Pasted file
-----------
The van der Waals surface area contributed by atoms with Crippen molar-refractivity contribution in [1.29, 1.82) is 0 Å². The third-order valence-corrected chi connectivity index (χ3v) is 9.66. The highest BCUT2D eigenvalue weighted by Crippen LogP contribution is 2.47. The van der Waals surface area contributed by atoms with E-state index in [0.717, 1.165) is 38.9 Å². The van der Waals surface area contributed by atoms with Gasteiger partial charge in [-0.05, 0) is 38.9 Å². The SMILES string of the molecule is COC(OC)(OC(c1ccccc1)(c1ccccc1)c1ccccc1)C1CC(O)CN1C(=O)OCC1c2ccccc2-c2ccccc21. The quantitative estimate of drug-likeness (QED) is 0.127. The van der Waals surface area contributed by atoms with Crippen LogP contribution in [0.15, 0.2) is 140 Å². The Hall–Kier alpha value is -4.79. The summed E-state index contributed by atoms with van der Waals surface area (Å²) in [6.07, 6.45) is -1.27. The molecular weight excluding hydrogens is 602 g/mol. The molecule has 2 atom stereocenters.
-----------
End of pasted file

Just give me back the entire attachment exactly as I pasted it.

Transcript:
The van der Waals surface area contributed by atoms with Crippen molar-refractivity contribution in [1.29, 1.82) is 0 Å². The third-order valence-corrected chi connectivity index (χ3v) is 9.66. The highest BCUT2D eigenvalue weighted by Crippen LogP contribution is 2.47. The van der Waals surface area contributed by atoms with E-state index in [0.717, 1.165) is 38.9 Å². The van der Waals surface area contributed by atoms with Gasteiger partial charge in [-0.05, 0) is 38.9 Å². The SMILES string of the molecule is COC(OC)(OC(c1ccccc1)(c1ccccc1)c1ccccc1)C1CC(O)CN1C(=O)OCC1c2ccccc2-c2ccccc21. The quantitative estimate of drug-likeness (QED) is 0.127. The van der Waals surface area contributed by atoms with Crippen LogP contribution in [0.15, 0.2) is 140 Å². The Hall–Kier alpha value is -4.79. The summed E-state index contributed by atoms with van der Waals surface area (Å²) in [6.07, 6.45) is -1.27. The molecular weight excluding hydrogens is 602 g/mol. The molecule has 2 atom stereocenters.